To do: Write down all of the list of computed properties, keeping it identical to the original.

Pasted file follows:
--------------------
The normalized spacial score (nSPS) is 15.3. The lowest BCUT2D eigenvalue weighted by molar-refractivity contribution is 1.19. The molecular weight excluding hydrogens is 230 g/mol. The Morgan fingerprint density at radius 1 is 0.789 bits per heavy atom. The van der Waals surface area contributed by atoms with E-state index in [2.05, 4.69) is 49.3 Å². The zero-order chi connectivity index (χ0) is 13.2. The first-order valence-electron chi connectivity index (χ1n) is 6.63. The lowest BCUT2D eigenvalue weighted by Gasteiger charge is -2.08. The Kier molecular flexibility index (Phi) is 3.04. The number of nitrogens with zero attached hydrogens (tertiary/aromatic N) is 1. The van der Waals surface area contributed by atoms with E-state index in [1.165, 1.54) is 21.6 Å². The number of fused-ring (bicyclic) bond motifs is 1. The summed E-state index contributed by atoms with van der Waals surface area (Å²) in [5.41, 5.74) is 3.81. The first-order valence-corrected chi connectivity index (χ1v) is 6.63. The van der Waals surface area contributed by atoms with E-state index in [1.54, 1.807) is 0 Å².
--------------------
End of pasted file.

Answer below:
The normalized spacial score (nSPS) is 15.3. The lowest BCUT2D eigenvalue weighted by molar-refractivity contribution is 1.19. The molecular weight excluding hydrogens is 230 g/mol. The Morgan fingerprint density at radius 1 is 0.789 bits per heavy atom. The van der Waals surface area contributed by atoms with E-state index in [2.05, 4.69) is 49.3 Å². The zero-order chi connectivity index (χ0) is 13.2. The first-order valence-electron chi connectivity index (χ1n) is 6.63. The lowest BCUT2D eigenvalue weighted by Gasteiger charge is -2.08. The Kier molecular flexibility index (Phi) is 3.04. The number of nitrogens with zero attached hydrogens (tertiary/aromatic N) is 1. The van der Waals surface area contributed by atoms with E-state index in [1.165, 1.54) is 21.6 Å². The number of fused-ring (bicyclic) bond motifs is 1. The summed E-state index contributed by atoms with van der Waals surface area (Å²) in [5.41, 5.74) is 3.81. The first-order valence-corrected chi connectivity index (χ1v) is 6.63. The van der Waals surface area contributed by atoms with E-state index in [1.54, 1.807) is 0 Å².